1. Uses of ICT shape thought and action in ways that benefit some groups more than others. People live and work together in powered relationships. Thus, the political, economic and technical structures they construct include large-scale social structures of capital exchange, as well as the microstructures that shape human interaction. An examination of power often shows that a system’s implementations can both reinforce the status quo and motivate resistance. That is, the design, development and uses of ICTs help reshape access in unequal and often ill-considered ways. Thus, course management systems may provide added benefits to some students, put added pressure on some faculty and allow some administrators to use the system to collect additional evidence regarding the performances of both students and faculty.
  2. The differential effects of the design, implementation and uses of ICTs often have moral and ethical consequences. This finding is so often (re)discovered in studies across the entire spectrum of ICTs and across various levels of analysis that ignorance of this point borders on professional naiveté. Social informatics research, in its orientation towards critical scholarship, helps to raise the visibility of all participants and a wider range of effects than do other approaches to studying computerization. For example, characterizing errors in diagnosing illnesses as a human limitation may lead to the belief that implementing sophisticated computer-based diagnostic systems is a better path. When these systems err, the tendency may be to refocus efforts to improve the computerized system rather than on better understanding the processes of triage and diagnosis.
  3. The design, implementation and uses of ICTs have reciprocal relationships with the larger social context. The larger context shapes both the ICTs and their uses. Moreover, these artifacts and their uses shape the emergent contexts. This can be seen in the micro-scale adaptations that characterize how people use their personal computers and in the macro-scale adaptations evident in both the evolving set of norms and the changing designs of library automation systems. Library automation is not simply about recent developments of applications with sophisticated librarianship functionality; it is also about patrons’ differential abilities to use computers, library budget pressures, Internet access to libraries and the increasing visibility of the Internet and searching.
  4. The phenomenon of interest will vary by the level of analysis. Because networks of influence operate across many different levels of analysis, relevant data on computerization typically span formal and informal work groups; formal organizations; formal and informal social units like communities or professional occupation/associations; groups of organizations and/or industries; nations, cultural groups and whole societies. This common finding is exemplified by the tremendous positive response by younger users to peer-to-peer file sharing, the absolute opposite response by music industry leaders and the many approaches taken by organizational and civic leaders regarding the legalities and responses to use.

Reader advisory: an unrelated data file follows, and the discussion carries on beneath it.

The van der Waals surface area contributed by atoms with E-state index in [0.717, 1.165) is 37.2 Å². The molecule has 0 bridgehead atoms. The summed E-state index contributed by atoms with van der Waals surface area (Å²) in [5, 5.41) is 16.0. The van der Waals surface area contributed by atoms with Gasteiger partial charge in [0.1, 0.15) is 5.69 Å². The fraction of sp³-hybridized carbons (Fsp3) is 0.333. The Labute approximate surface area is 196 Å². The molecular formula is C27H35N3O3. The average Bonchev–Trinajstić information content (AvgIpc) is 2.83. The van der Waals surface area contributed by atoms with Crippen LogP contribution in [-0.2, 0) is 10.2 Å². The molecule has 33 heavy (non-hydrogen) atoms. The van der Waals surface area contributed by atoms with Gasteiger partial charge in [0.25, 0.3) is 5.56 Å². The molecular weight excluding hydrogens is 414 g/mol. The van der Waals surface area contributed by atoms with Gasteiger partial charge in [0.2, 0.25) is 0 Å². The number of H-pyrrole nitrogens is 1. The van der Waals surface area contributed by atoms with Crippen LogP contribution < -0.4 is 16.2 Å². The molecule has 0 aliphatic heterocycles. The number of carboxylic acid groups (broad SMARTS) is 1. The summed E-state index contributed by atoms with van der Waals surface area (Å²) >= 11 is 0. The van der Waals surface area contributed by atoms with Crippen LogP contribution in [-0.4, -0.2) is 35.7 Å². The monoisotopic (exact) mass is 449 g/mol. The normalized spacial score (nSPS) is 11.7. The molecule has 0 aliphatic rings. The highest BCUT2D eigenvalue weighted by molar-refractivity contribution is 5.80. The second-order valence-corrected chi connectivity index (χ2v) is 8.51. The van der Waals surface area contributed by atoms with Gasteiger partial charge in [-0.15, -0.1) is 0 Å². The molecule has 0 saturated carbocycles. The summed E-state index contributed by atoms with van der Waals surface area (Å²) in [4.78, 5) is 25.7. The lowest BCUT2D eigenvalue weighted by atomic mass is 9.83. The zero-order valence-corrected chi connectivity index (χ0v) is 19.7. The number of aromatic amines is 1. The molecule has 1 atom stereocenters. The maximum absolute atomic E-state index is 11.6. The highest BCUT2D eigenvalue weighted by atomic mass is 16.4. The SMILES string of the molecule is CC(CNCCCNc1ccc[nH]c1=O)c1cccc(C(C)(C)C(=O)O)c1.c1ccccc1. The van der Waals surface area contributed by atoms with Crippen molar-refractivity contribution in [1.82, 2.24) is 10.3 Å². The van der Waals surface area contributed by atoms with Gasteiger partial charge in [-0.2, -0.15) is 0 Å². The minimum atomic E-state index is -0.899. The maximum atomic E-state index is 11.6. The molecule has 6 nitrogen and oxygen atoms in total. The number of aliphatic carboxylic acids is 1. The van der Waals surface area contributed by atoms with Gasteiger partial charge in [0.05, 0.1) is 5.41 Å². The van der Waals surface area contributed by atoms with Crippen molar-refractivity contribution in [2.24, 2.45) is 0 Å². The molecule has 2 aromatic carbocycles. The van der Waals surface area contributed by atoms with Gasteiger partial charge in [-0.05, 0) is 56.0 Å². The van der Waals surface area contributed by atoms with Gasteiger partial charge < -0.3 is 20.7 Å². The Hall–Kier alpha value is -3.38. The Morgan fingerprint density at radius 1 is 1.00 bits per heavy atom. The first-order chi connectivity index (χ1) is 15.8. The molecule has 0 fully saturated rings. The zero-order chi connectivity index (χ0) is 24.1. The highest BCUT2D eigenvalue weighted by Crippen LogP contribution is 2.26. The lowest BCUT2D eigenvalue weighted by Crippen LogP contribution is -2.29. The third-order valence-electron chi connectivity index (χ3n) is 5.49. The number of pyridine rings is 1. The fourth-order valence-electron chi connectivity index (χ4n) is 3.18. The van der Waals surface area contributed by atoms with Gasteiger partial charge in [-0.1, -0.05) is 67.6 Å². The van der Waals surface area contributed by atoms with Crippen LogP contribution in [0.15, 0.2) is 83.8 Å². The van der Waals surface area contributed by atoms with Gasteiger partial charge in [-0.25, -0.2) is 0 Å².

The number of scholars pursuing social informatics research continues to grow because social informatics work provides insights that other approaches to studying computerization do not. In closing, I present two areas of debate currently engaging social informatics scholars. These debates help to make clear some of the opportunities for you to contribute both to our understanding of computerization and to improving the approaches to doing this research.

The first area of debate regards showcasing the value of social informatics scholarship relative to older forms of research on computerization. The added insights derived from the rigorous and empirically grounded research that characterizes social informatics is often best understood when presented in comparison with another approach. An example of this is the research my colleagues and I have done investigating the impact of computerization on the work of residential real estate agents in the United States . In contrast to economists who predicted that the presence of the Internet would make information free and that these real estate agents would, thus, go away, we found that they rapidly became sophisticated users of the Internet, mobile phones and digital forms. Instead of disappearing, real estate agents have been adapting and thriving (over the past 10 years, there is a 10% growth in the number of real estate agents in the United States ). Contrasting social informatics research with less well-grounded work provides other scholars with evidence of the limitations of these approaches to studying computerization and helps to delineate the form and value of social informatics contributions. In our case, the empirical work on U.S. residential real estate agents’ uses of computers helped make clear that simplified views of computerization provide little, and perhaps false, insight.